3. Perhaps aware of these deficiencies, the Claimants attempt to characterize KS&T's purchases of emission allowances as a "business" in Ontario; they also rely on unrelated and unidentified "interests" of Koch Industries. This is a transparent attempt to create jurisdiction where none exists. KS&T has no subsidiary or personnel in Canada. KS&T's business development efforts, which were led from the United States and related to cross-border sales, are plainly not an investment in Canada. Koch Industries not only has no "investment" relevant to this dispute, but also lacks standing because it has not alleged any cognizable loss.
4. The Ontario legislation that created the emission allowances provided that "no compensation" would be payable and that "no expropriation" could result from changes to the cap and trade program. KS&T assumed these risks and purchased emission allowances in Ontario in 2017, wagering that Ontario would harmonize its cap and trade program with that of California. While Ontario did harmonize its program with California in early 2018, there was never any guarantee that this would remain the case. From January to April 2018, KS&T systematically transferred all of the allowances it had acquired in Ontario to California. When KS&T again bought allowances in Ontario in May 2018 (instead of in California, where it was also registered), there were clear indications that the future of the Ontario cap and trade program was uncertain.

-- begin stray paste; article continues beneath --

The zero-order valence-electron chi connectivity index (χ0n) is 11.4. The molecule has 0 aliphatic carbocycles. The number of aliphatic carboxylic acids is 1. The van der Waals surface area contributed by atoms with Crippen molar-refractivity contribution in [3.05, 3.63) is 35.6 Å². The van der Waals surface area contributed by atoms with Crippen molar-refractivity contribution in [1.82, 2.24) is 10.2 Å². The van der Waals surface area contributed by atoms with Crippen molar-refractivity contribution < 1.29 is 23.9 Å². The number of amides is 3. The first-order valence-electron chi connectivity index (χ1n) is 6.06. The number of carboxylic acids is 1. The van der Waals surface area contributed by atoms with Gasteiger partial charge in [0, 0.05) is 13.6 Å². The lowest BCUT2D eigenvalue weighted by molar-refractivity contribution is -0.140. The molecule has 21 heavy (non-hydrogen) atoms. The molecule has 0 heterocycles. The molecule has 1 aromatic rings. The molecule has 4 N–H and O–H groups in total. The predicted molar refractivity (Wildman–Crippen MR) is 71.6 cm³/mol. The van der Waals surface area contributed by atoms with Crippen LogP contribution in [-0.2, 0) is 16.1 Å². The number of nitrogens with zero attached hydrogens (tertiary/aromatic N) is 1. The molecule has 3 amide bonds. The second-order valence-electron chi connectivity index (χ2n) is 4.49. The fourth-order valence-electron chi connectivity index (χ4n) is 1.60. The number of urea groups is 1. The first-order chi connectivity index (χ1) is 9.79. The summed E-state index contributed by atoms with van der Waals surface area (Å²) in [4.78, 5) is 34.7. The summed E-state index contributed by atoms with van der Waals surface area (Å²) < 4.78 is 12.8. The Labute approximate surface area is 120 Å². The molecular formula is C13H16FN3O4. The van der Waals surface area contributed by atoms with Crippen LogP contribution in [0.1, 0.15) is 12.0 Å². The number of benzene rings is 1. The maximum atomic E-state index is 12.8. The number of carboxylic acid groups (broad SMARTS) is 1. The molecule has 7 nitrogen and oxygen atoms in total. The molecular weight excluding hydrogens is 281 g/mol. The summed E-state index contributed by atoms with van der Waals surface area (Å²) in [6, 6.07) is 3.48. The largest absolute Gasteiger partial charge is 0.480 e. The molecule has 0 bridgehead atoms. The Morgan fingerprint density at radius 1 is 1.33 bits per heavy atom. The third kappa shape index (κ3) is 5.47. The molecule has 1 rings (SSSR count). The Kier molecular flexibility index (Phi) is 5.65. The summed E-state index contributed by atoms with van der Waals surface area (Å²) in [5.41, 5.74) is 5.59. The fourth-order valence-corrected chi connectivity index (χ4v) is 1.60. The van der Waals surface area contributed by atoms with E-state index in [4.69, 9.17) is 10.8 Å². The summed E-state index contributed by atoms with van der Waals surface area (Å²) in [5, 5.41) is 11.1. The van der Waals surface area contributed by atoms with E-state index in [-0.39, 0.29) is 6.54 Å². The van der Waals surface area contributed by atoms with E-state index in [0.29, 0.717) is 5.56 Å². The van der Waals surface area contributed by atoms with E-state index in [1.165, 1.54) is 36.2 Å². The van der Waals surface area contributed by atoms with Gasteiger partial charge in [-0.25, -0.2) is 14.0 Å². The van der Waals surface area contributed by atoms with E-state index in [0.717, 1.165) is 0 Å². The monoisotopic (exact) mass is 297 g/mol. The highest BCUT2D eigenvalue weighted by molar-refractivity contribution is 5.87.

5. In June 2018, Ontario voters elected a party that had made winding down the cap and trade program a central plank of its campaign platform over the preceding months. Once in power, the new government proceeded with the orderly wind down of the cap and trade program. The government also adopted a compensation scheme that focused on participants whose actual emissions of GHGs were lower than their holdings of purchased emission allowances. Given the clear provisions of the legislation that had created the cap and trade program, the Claimants could not reasonably expect that Ontario would offer compensation to any and all participants in the event of a regulatory change. Ontario's rational, non-discriminatory, legitimate policy-based measures fall far short of internationally wrongful conduct.
6. The Claimants have failed to meet their tripartite burden to establish this Tribunal's jurisdiction, to show a violation of NAFTA Chapter Eleven, and to prove any compensable damages.